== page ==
One of Jesus’ illustrations indicates that he would not immediately be installed as Messianic King. At Luke 19:11-15, we read: “He spoke . . . an illustration, because he was near Jerusalem and they were imagining that the kingdom of God was going to display itself instantly. Therefore he said: ‘A certain man of noble birth traveled to a distant land to secure kingly power for himself and to return. Calling ten slaves of his he gave them ten minas and told them, “Do business till I come.” . . . Eventually when he got back after having secured the kingly power, he commanded to be called to him these slaves to whom he had given the silver money, in order to ascertain what they had gained by business activity.’”
In those days it could take some time for a man to travel from Israel to Rome, wait in that city until he secured kingly power, and return to his homeland as king. Jesus was the “man of noble birth.” He would receive power as King from his Father in heaven but would not immediately be installed as Messianic King. His followers would do business by carrying on the work of proclaiming the good news of the Kingdom for a considerable time before he would return as King.
How the Kingdom Comes
What are lovers of God requesting when they pray for his Kingdom to come? They are actually asking that the heavenly Kingdom take decisive action by destroying man-made governmental systems that have failed to live up to their promise of bringing about true peace and prosperity. Pointing to this development, the prophet Daniel wrote: “In the days of those kings the God of heaven will set up a kingdom that will never be brought to ruin. And the kingdom itself will not be passed on to any other people. It will crush and put an end to all these kingdoms, and it itself will stand to times indefinite.” (Daniel 2:44) When would this happen?
Jesus foretold that this would take place within the generation of those who would witness an extraordinary upheaval in human affairs. Concerning his “presence,” Jesus gave a composite “sign” involving such developments as unparalleled warfare, earthquakes, famines, pestilences—yes, and the worldwide preaching of the good news of God’s Kingdom.—Matthew, chapters 24, 25; Mark, chapter 13; Luke, chapter 21.
Jesus’ prophecy involves events taking place right now—in our 20th century. Hence, it will not be long before God’s Kingdom brings grand blessings to mankind. You can be among those to enjoy the benefits of Kingdom rule. But just what can God’s Kingdom mean to you and your loved ones?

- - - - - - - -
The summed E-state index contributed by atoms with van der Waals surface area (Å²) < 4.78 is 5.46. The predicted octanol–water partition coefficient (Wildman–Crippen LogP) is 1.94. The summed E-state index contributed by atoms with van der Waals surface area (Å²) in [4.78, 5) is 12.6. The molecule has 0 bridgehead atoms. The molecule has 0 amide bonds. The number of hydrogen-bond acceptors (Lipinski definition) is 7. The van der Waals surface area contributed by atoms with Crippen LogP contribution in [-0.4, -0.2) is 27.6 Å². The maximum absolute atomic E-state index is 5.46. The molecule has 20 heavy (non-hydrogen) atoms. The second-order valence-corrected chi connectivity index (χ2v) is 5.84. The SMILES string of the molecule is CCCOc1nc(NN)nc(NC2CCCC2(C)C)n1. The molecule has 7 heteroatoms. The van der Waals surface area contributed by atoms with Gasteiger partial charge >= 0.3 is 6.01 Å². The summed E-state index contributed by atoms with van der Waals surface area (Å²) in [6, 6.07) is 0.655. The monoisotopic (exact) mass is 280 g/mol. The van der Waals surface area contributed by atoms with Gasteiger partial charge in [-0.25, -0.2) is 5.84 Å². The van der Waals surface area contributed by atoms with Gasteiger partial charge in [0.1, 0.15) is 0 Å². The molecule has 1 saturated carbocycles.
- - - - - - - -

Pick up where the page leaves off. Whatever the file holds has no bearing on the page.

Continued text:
Blessings of Kingdom Rule
Happiness will prevail earth wide. Under “a new heaven”—the heavenly Kingdom—will be “a new earth,” a global society of obedient Kingdom subjects. “God himself will be with them,” wrote the apostle John. “And he will wipe out every tear from their eyes.” There will be no reason for anything but happiness then, for “neither will mourning nor outcry nor pain be anymore.”—Revelation 21:1-4.
Death will be no more. This terrible cause of grief will no longer rob us of friends and loved ones. “As the last enemy, death is to be brought to nothing.” (1 Corinthians 15:26) What joy will exist when funerals are supplanted by resurrections of those in God’s memory!—John 5:28, 29.
Vibrant health will replace illness and infirmity. No longer will hospital beds be filled with those troubled by physical and mental illnesses. The Master Physician, Jesus Christ, will apply the value of his ransom sacrifice “for the curing of the nations.” (Revelation 22:1, 2; Matthew 20:28; 1 John 2:1, 2) The cures he performed while on the earth were but a sample of what he will do by means of the Kingdom.—Compare Isaiah 33:24; Matthew 14:14.
Food supplies will be abundant. As the psalmist said, “there will come to be plenty of grain on the earth; on the top of the mountains there will be an overflow.” (Psalm 72:16) To this, Isaiah’s prophecy adds: “Jehovah of armies will certainly make for all the peoples, in this mountain, a banquet of well-oiled dishes, a banquet of wine kept on the dregs, of well-oiled dishes filled with marrow, of wine kept on the dregs, filtered.” (Isaiah 25:6) Surely, famine will not stalk earth’s inhabitants under Kingdom rule.
The entire earth will become a paradise. Thus will be fulfilled this promise of Jesus to a contrite evildoer: “You will be with me in Paradise.” (Luke 23:43) You too can enjoy life eternal on this earth, an earth cleansed of wickedness and transformed into a pleasurable, parklike globe.—John 17:3.
These marvelous prospects are set before all obedient mankind. Jehovah’s inspired Word, the Bible, gives these blessed assurances. And all of this is what God’s Kingdom can mean to you.
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Do you believe what Jesus said about God’s Kingdom?